In the latest example of Trump's Used-Car-Salesman tactics of free-association to find any word that sticks with a listener just to close a deal, the Commander In Chief of the US Armed Forces said today on CNBC that the wheel was invented by an innovative American capitalist, as an example of the corporate ingenuity that must be protected at all costs.
It's not particularly notable or remarkable that Trump also credits Thomas Edison with the invention of the light bulb. It is true that Edison (through his company) perfected and patented a practical modern light bulb for use in American homes. But people across the globe had been experimenting with incandescent bulbs for a century before Edison locked it down; in fact, Edison's initial patent was denied because it was too derivative of the work done by William Sawyer.
But of course Edison gets all the credit. And in this case, that's not really an indictment on Trump. It is, however, a painfully accurate metaphor for the kind of "innovators" who actually get rewarded under American Capitalism — savvy business people who navigate legal loopholes to profit off of someone else's labor and ideas.
This all reminds me of something I saw on Twitter once. I can't find the original source right now, but the argument was essentially that American colonists used the wheel to prove their superiority over Native Americans. Read the rest
David Weinberger writes, "I just blogged about a 1911 letter in the Thomas Edison digital archive in which the former mayor of Kingston, Jamaica, proposed that Edison take his Gramophone one step further and invent a speech-to-text transcriber. Edison replied, albeit curtly."
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Here is a vintage horror gem for your mid-week blues: Back in 1910, when he wasn't coming up with civilzation-changing inventions, Thomas Edison lent his studio in the Bronx out to filmmakers. While the Edison Company began with "actualities" (newsreels, real-life events, etc.), the studio eventually turned to fiction. And, perhaps not surprisingly, science fiction. One of the company's productions was the first ever film adaptation of Mary Shelley's Frankenstein, directed and written by J. Searle Dawley. Clocking in at about twelve and a half minutes, it must have been one of the more ambitious projects to come out of Edison's studio and features some dangerous-looking pyrotechnics. (via Geek Tyrant) Read the rest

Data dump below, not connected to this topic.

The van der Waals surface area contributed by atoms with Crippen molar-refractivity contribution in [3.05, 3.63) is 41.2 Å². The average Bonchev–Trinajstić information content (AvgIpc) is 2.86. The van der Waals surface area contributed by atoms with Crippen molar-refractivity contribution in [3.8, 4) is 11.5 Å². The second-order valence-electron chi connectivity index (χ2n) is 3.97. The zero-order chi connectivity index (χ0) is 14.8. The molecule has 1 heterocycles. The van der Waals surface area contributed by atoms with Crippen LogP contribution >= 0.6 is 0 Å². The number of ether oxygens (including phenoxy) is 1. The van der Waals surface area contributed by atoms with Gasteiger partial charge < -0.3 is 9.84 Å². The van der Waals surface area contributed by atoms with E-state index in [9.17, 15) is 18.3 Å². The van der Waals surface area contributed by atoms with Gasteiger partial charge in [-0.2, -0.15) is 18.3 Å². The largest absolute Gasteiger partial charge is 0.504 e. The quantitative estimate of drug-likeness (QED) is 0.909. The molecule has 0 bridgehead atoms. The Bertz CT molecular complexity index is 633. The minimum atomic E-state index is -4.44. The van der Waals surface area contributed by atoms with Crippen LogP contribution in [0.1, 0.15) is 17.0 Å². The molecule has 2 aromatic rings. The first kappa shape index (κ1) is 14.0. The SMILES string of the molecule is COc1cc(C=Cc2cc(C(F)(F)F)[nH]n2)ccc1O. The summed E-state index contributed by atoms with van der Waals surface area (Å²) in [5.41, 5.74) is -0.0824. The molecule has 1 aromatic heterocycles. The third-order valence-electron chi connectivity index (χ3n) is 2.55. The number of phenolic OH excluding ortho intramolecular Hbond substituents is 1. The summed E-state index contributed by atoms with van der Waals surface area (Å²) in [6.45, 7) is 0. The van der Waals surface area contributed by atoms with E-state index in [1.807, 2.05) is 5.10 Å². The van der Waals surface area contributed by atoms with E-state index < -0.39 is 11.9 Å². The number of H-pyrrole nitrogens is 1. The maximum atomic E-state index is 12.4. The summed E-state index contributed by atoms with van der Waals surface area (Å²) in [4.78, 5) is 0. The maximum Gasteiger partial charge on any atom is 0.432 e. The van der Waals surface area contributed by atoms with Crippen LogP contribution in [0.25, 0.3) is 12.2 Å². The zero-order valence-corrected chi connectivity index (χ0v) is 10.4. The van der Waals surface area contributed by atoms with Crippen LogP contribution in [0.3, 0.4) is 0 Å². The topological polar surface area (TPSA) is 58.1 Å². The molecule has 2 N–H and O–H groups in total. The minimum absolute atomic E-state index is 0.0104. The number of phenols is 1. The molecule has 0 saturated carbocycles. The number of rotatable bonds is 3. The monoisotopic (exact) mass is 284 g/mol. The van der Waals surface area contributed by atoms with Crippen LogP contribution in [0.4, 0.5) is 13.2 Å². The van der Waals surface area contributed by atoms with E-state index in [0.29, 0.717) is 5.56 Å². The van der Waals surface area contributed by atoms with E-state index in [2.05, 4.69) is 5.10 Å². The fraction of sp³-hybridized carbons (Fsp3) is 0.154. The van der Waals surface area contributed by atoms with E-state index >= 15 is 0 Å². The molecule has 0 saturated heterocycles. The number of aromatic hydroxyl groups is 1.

Incandescent lights work by turning heat into light. You run an electric current through a filament, the filament heats up, and as it does, it starts to glow. The basic element has been around since 1809. The trick is finding material for a filament that will get hot enough to glow, but won't destroy itself too quickly. In fact, that's really the breakthrough Thomas Edison brought to the table in 1879. His carbonized bamboo filament lasted for 1200 hours—long enough to make the investment in a light bulb worth it. According to sources I found in the Wisconsin Historical Archives while researching my upcoming book on the past, present, and future of electricity, one of Edison's bulbs cost the equivalent of $36 in 1882.
This is not one of the earliest Edison bulbs. It's a later model, with a tungsten filament, dating to 1912. It was found in a time capsule at NELA Park, the General Electric headquarters and research laboratory that was opened that year. There were five light bulbs in the time capsule. This is the only one that GE engineers were able to get to light up. In the video, you can see it faintly glowing, 100 years after it was squirreled away.
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